Turkey elections pave way for bad economic choices

With more than 92 percent of ballots counted, the AKP took almost 45 percent of the votes in the March 31 election, state broadcaster TRT.

Erdogan acknowledged that the AKP may have lost city hall to the CHP challenger, although he said his party remained the largest in the city.

Binali Yildirim, the Justice and Development Party's candidate, on Monday accepted that his opponent Ekrem Imamoglu was leading in Sunday's election by about 25,000 votes in Istanbul.

A disputed election is emerging in Istanbul, Turkey's largest city, where voting resulted in a statistical tie.

Turkey has experienced years of rapid economic growth under Erdogan, underpinned by a construction boom and cheap loans, that have driven living standards ever higher and ensured the AKP won votes well beyond its core constituency of pious and conservative Turks. The AKP has said there were problems with many votes in both cities, and it would appeal results in every Ankara district.

The AKP and its Islamist predecessor have controlled Istanbul and Ankara for 25 years.

The Turkish leader did not directly mention the full election results there or in Istanbul.

"The aim behind the increasing attacks toward our country ahead of the elections is to block the road of the big, strong Turkey", Erdogan said on Saturday. AKP candidate Alinur Aktas carried Bursa with 49.5 percent of 1.6 million votes cast.

AKP's success has always been attributed to his effective economic expertise, but the national currency the Lira has been devalued days before the ballots were open, in addition to the fact that the country faced recession since the beginning of 2019.

Erdogan plans to respond to the elections with stepped-up austerity and war.

"We, as Turkey, will impose our powerful economic program in accordance with our aims and without concessions on the rules of free market economy", he declared.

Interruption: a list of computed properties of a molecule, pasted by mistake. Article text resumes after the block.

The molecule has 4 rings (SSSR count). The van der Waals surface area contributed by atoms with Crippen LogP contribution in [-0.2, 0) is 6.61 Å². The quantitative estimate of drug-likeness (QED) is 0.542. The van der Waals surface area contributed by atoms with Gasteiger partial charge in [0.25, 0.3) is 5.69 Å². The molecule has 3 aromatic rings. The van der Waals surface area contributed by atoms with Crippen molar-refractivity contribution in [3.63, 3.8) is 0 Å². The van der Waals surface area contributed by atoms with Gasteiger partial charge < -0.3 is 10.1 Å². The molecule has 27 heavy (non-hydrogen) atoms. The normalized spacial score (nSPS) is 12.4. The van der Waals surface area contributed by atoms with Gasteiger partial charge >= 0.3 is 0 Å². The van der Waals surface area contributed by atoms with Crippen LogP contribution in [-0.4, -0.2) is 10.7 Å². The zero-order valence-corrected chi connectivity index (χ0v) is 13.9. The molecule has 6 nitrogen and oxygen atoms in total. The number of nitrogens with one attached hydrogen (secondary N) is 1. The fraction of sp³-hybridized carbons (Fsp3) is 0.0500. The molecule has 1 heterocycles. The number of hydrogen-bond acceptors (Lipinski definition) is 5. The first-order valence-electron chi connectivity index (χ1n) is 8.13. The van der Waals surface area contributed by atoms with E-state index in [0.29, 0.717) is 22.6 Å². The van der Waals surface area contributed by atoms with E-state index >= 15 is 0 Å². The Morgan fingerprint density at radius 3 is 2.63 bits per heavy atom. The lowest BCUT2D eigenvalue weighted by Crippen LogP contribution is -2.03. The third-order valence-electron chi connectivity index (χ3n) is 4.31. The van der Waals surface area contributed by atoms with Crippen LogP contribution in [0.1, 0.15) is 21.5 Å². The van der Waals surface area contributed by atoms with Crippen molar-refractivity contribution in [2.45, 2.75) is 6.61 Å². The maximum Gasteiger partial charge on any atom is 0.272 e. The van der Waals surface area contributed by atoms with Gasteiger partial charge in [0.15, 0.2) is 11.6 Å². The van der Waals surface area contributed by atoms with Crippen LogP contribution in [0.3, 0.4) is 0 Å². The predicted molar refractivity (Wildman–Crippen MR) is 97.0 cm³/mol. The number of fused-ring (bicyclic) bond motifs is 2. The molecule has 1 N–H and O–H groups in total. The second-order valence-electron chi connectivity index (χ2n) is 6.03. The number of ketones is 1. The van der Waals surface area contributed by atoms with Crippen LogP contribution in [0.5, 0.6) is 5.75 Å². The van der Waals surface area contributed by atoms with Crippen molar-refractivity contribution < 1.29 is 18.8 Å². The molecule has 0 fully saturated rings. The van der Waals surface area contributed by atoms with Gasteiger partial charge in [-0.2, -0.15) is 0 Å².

Erdogan has also indicated that he is planning to intensify military operations targeting Kurdish forces in neighboring Syria, where the Turkish bourgeoisie fears that US-backed Kurdish militias could set up an independent Kurdish state and win support from Kurds inside Turkey itself.

In a Monday statement, Iranian Foreign Ministry Spokesman Bahram Ghasemi congratulated neighboring Turkey over the successful holding of local and municipality elections, noting that democracy in the regional countries is the guarantee for the region's independence, security and stability.

In Ankara, Yavas - the candidate for both the opposition Republican People's Party or CHP and the nationalist Good Party - claimed victory in a large rally full of supporters waving red Turkish flags and setting off fireworks.

The opposition won Ankara, a ruling party stronghold for decades, and was leading a tight race for mayor in Istanbul, according to unofficial figures Monday.

In addition to Ankara, Mediterranean tourism hub Antalya, coastal province Adana and port hub Mersin looked headed for opposition control, with candidates allied to the CHP defeating mayors who won in the last municipal elections for one of two parties in Erdogan's alliance.